Please Sign Letter Here

We the undersigned, Americans who join the millions of our fellow citizens who responsibly use the botanical plant kratom…

CONTINUE OUR VIRTUAL
MARCH ON WASHINGTON
DAY TWO
PLEASE CO-SIGN OUR
OPEN LETTER TO ROBERT W. PATTERSON

ACTING DIRECTOR, U.S. DRUG ENFORCEMENT ADMINISTRATION

Please Sign Letter Here

Dear Administrator Patterson,
We the undersigned, Americans who join the millions of our fellow citizens who responsibly use the botanical plant kratom as a part of our health and well-being regimens, join the American Kratom Association (AKA) in strongly urging the Drug Enforcement Administration (DEA) to conduct a thorough and independent 8-Factor Analysis on kratom to test the credibility of the scheduling recommendation submitted by the US Food and Drug Administration (FDA).
In its enactment of the Controlled Substances Act, Congress has wisely required the DEA to do its own independent review on scheduling recommendations submitted by the FDA to provide a 2nd opinion on important substance scheduling issues.  That 2nd opinion is desperately needed in the evaluation of kratom because the science directly refutes the FDA claims.
Specifically, we respectfully ask the DEA to carefully examine the following issues in its own 8-Factor Analysis on kratom:

  • Kratom is a safe botanical that does not kill people.  The deaths the FDA claims are caused by kratom are actually fatalities associated with underlying health issues of the decedent, or caused by the use of other toxic doses of substances that are co-administered or mixed with kratom. Kratom has a long history of safe use over centuries when responsibly consumed, and the FDA claims are simply unsupportable based on the science.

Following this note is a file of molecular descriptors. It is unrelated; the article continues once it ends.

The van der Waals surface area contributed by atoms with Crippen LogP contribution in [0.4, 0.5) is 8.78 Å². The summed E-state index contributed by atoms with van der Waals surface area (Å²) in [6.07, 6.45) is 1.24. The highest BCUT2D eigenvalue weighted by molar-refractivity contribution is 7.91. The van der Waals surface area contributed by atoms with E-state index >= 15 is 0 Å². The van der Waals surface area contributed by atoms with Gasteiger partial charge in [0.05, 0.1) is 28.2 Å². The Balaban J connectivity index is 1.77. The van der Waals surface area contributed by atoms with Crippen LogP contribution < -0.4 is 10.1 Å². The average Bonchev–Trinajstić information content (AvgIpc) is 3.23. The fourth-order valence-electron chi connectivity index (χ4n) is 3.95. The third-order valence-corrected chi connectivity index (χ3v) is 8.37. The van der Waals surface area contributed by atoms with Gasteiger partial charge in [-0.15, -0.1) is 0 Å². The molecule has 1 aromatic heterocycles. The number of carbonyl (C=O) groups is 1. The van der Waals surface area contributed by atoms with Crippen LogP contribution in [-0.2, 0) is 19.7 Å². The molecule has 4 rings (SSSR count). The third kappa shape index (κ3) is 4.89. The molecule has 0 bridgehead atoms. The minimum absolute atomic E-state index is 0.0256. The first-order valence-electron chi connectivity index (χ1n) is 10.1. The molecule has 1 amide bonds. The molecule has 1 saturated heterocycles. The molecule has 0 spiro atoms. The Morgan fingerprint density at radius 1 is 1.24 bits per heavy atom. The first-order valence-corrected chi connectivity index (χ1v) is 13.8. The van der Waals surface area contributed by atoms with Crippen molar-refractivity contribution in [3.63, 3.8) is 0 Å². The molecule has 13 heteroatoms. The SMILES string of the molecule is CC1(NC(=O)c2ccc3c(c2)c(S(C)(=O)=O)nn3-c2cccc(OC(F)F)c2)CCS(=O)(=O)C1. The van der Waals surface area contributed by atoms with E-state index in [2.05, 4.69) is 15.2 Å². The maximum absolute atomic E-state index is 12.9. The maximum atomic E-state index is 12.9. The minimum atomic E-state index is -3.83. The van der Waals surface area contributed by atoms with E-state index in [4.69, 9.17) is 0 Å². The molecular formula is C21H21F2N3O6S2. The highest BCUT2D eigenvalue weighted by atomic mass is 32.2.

• If kratom is banned, opioid deaths will increase.  The opioid crisis in America kills more than 90 people every day.  Credible studies show that many people manage pain using kratom as an alternative to dangerously addictive and potentially deadly prescription opioids.  If it is banned, those people will be forced to opioid use, or to the black market for products that are contaminated or adulterated, and therefore very dangerous.  The perverse public health outcome from any ban on kratom will result in more deaths.
  • Kratom is an alternative to opioids, not a gateway to opioid abuse.  Kratom does not produce a high like opioids; kratom does not suppress the respiratory system like opioids; and kratom does not produce opioid-like effects.  Kratom is safely and responsibly used by millions of Americans, including some for alleviating pain. Without kratom, many will be forced to opioid use to alleviate pain.
  • The AKA, and we agree, strongly supports appropriate FDA regulations to protect consumers.  Protecting consumers from adulterated and contaminated kratom products; assuring children cannot purchase or consume kratom; imposing good manufacturing standards to ensure product purity; product packaging standards to prevent tampering; and clear labeling and health claims restrictions similar to other dietary supplement products, are important roles for the FDA to have in protecting consumer safety, and we welcome such restrictions to ensure continued safe and responsible use of kratom products by consumers.

The DEA has received an independent 8-Factor Analysis on kratom authored by one of the leading experts on addiction and substance safety, Jack Henningfield, Ph.D., and we believe that data will be critically important to the DEA’s own analysis of kratom.  In addition, there are four other key studies on kratom use that the DEA should consider that clearly demonstrate the harm that will be done by any scheduling order on kratom.